6 p.m.

I Hate London
Kathryn White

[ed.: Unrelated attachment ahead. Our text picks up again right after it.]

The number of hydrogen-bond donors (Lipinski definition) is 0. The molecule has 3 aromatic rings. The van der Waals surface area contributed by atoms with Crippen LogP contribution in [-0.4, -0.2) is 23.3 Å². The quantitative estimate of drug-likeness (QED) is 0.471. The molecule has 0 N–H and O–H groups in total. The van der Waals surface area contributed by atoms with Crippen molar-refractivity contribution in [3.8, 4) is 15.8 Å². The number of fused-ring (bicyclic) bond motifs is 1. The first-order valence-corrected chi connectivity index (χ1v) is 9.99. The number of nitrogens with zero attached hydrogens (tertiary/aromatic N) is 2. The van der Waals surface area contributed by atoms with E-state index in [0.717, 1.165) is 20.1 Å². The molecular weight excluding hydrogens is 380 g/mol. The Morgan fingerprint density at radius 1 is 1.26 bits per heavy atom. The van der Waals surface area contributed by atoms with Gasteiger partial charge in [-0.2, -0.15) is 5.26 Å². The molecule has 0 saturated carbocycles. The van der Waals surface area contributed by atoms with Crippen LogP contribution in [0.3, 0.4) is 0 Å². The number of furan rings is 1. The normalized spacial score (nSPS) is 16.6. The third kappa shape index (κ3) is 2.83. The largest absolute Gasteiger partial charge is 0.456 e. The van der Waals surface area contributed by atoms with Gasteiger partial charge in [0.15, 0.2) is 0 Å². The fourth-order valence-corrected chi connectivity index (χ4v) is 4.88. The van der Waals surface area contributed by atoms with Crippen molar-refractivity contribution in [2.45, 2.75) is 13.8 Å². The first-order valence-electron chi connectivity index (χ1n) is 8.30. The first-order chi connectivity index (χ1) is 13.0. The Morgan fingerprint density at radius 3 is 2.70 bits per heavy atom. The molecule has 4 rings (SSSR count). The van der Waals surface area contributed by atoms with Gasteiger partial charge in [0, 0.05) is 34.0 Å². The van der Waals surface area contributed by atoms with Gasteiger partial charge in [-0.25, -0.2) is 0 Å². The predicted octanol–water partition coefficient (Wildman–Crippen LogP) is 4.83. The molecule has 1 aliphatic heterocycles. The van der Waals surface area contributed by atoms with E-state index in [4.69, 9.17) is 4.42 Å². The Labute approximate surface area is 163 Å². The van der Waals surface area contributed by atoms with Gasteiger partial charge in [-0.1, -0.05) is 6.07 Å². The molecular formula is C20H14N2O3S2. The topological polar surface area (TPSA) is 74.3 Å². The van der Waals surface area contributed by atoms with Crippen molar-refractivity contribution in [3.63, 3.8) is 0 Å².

I’ll say it again: I hate London. Truly abhor it. I fly here only to catch another flight out. While I am here, between flights, I placate myself with art, shopping and a meal at a nice gastro-pub. In the last two days I have stared into Bacon’s gnashed noses at Tate Modern, popped into the National Gallery to see my red-haired Degas, seen Rothko’s breathing rectangles alongside Turner’s churned light at Tate Britain, shopped at Topshop, H&M, Office and Mango, got stuck in a shoe fight at Primark, not bought anything at Zara and eaten rolled pork with Bramley apple sauce at aforementioned gastro-pub overlooking the steely Thames. Alone of course. Always alone. Today was supposed to be spring. Twilight is approaching. There is some park below me. In Africa it would be a crepuscular haunting, the hackles of dusk’s fur rising, the musk of spring crawling through the air. But here the sun is setting as it never exactly rose: dully, shrouded beneath an old, old jacket with burrs as stars. For England is old, she is very old. And not old as in bleached bones beneath Kalahari dust or Moor voices singing across desert sand or even golden-grained air of Edinburgh old. No, England is old as in creaking. Houses stacked together, mildew, damp rising, wallpaper the faded flowers of a forgotten empire, taps that spit and hum brackish water, sooty air, musty alleys of decomposing brick, lumpy graveyards bordered green with gorse. She is the park beneath me, the park suspended in cobweb mist.

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